Diet (nutrition)

Source: Wikipedia, the free encyclopedia.

In nutrition, diet is the sum of food consumed by a person or other organism.[1] The word diet often implies the use of specific intake of

, each culture and each person holds some food preferences or some food taboos. This may be due to personal tastes or ethical reasons. Individual dietary choices may be more or less healthy.

Complete nutrition requires ingestion and absorption of

minerals, essential amino acids from protein and essential fatty acids from fat-containing food, also food energy in the form of carbohydrate, protein, and fat. Dietary habits and choices play a significant role in the quality of life, health and longevity


A healthy diet can improve and maintain health, which can include aspects of mental and physical health.[2] Specific diets, such as the DASH diet, can be used in treatment and management of chronic conditions.[2]

Dietary recommendations exist for many different countries, and they usually emphasise a balanced diet which is culturally appropriate. These recommendation are different from dietary reference values which provide information about the prevention of nutrient deficiencies.

Dietary choices

Exclusionary diets are diets with certain groups or specific types of food avoided, either due to health considerations or by choice.[2] Many do not eat food from animal sources to varying degrees (e.g. flexitarianism, pescetarianism, vegetarianism, and veganism) for health reasons, issues surrounding morality, or to reduce their personal impact on the environment.[3][needs update] People on a balanced vegetarian or vegan diet can obtain adequate nutrition, but may need to specifically focus on consuming specific nutrients, such as protein, iron, calcium, zinc, and vitamin B12.[4][2][5] Raw foodism and intuitive eating are other approaches to dietary choices. Education, income, local availability, and mental health are all major factors for dietary choices.[2]

Weight management

A particular diet may be chosen to promote weight loss or weight gain. Changing a person's dietary intake, or "going on a diet", can change the energy balance, and increase or decrease the amount of fat stored by the body.


Eating disorders

An eating disorder is a mental disorder that interferes with normal food consumption. It is defined by abnormal eating habits, and thoughts about food that may involve eating much more or much less than needed.[11] Common eating disorders include anorexia nervosa, bulimia nervosa, and binge-eating disorder.[12] Eating disorders affect people of every gender, age, socioeconomic status, and body size.[12]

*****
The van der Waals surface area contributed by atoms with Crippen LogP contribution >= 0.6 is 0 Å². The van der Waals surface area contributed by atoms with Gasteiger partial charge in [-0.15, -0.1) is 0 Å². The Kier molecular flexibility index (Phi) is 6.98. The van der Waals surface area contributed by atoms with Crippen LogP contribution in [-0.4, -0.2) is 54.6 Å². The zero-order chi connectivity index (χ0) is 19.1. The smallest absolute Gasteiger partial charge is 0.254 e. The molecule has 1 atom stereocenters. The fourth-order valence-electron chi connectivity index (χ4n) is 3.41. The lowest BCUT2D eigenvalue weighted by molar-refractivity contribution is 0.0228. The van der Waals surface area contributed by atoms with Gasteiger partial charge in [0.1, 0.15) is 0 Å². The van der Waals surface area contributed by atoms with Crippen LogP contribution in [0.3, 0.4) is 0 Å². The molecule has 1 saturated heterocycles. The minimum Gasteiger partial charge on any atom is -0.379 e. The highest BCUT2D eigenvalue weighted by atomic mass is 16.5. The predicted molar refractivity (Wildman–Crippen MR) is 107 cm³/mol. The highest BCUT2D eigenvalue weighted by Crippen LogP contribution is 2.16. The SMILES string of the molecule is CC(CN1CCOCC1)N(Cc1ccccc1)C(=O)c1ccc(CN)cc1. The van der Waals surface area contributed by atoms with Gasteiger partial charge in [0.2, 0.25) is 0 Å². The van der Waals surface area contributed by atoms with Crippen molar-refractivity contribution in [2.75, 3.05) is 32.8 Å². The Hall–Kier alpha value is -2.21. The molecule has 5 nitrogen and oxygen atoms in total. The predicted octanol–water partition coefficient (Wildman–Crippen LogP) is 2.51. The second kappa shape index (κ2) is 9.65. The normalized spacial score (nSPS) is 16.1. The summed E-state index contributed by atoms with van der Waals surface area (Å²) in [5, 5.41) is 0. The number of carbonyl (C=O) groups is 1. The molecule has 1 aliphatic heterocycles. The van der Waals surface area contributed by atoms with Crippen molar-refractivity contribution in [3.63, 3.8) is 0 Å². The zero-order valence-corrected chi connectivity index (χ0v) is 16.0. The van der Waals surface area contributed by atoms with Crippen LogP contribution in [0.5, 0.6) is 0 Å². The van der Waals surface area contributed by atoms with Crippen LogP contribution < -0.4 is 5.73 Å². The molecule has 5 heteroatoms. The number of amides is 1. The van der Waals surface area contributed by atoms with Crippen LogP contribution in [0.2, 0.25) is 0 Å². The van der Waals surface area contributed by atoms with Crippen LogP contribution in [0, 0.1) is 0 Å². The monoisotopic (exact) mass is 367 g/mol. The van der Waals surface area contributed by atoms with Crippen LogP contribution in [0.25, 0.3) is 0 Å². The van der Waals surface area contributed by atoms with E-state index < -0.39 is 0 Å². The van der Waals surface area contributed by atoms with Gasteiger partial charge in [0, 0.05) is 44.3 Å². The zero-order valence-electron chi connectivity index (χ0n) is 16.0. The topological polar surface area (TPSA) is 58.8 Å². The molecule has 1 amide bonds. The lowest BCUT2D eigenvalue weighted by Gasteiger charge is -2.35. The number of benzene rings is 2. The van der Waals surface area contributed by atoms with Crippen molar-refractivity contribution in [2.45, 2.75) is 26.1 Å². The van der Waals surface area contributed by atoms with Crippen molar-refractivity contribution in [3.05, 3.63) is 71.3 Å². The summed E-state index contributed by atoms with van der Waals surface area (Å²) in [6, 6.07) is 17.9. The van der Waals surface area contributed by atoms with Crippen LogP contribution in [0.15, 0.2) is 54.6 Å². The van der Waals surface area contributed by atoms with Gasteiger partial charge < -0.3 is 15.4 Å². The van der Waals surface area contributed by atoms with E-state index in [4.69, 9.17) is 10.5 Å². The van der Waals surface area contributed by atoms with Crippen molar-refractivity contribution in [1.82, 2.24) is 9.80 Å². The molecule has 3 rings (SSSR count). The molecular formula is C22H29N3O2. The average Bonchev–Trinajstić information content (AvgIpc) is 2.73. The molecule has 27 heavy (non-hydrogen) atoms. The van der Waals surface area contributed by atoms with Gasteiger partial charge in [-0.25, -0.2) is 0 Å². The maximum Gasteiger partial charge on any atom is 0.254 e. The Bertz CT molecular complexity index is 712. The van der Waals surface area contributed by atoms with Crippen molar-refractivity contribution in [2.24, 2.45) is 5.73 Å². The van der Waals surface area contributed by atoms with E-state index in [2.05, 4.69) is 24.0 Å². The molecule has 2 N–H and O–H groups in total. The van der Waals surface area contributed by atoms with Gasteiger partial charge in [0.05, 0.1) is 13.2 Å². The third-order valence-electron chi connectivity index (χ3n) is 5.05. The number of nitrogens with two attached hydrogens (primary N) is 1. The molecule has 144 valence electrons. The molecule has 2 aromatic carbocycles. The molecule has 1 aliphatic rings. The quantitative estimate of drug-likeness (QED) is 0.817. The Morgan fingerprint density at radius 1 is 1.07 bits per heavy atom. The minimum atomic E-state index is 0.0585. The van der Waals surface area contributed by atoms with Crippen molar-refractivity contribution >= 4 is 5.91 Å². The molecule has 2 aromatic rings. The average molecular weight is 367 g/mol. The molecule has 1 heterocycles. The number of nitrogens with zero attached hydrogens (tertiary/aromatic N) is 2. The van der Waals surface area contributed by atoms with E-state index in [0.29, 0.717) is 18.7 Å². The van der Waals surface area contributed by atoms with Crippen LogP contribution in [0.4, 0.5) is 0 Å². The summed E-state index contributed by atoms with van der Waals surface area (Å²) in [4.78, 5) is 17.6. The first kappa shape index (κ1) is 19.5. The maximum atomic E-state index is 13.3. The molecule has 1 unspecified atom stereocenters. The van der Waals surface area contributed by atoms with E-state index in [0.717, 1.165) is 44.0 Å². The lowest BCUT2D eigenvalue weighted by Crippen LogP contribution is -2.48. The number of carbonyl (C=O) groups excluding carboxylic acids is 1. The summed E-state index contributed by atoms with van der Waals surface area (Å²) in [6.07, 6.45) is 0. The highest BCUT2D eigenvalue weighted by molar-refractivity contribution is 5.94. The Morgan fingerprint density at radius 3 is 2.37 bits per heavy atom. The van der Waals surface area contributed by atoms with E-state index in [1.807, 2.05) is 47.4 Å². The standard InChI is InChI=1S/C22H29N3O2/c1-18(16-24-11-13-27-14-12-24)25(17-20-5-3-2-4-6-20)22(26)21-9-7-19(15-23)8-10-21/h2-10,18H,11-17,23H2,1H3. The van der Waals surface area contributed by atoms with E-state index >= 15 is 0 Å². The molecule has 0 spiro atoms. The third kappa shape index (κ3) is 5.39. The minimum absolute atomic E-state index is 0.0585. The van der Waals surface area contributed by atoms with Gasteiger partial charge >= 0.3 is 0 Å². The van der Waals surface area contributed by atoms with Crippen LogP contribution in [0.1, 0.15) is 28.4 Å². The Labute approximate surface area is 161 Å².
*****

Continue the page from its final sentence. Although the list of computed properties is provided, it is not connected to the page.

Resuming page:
Religious and cultural dietary choices

Some cultures and religions have restrictions concerning what foods are acceptable in their diet. For example, only

Buddhists are generally vegetarians, the practice varies and meat-eating may be permitted depending on the sects.[13] In Hinduism, vegetarianism is the ideal. Jains
are strictly vegetarian and in addition to that the consumption of any roots (ex: potatoes, carrots) is not permitted.

In Christianity there is no restriction on kinds of animals that can be eaten,[14][15] though various groups within Christianity have practiced specific dietary restrictions for various reasons.[16] The most common diets used by Christians are Mediterranean and vegetarianism.[17][18][19][20]

Diet classification table

Food type
Fruitarian Paleo Ketogenic
Islamic Hindu Jain
Alcoholic drinks
Yes No Yes Yes Yes Yes Yes No No Maybe Maybe No Maybe No
Fruit Yes No Yes Yes Yes Yes Yes Yes Yes No Yes Yes Yes Maybe
Berries Yes No Yes Yes Yes Yes Yes Yes Yes Maybe Yes Yes Yes Yes
Yes No Yes Yes Yes Yes Yes No[a] Yes Yes Yes Yes Yes Yes
Greens Yes No Yes Yes Yes Yes Yes No Yes Yes Yes Yes Yes Maybe
Yes No Yes Yes Yes Yes Yes Maybe No No Yes Yes Yes Yes
Nuts Yes No Yes Yes Yes Yes Yes Maybe Yes Maybe Yes Yes Yes Maybe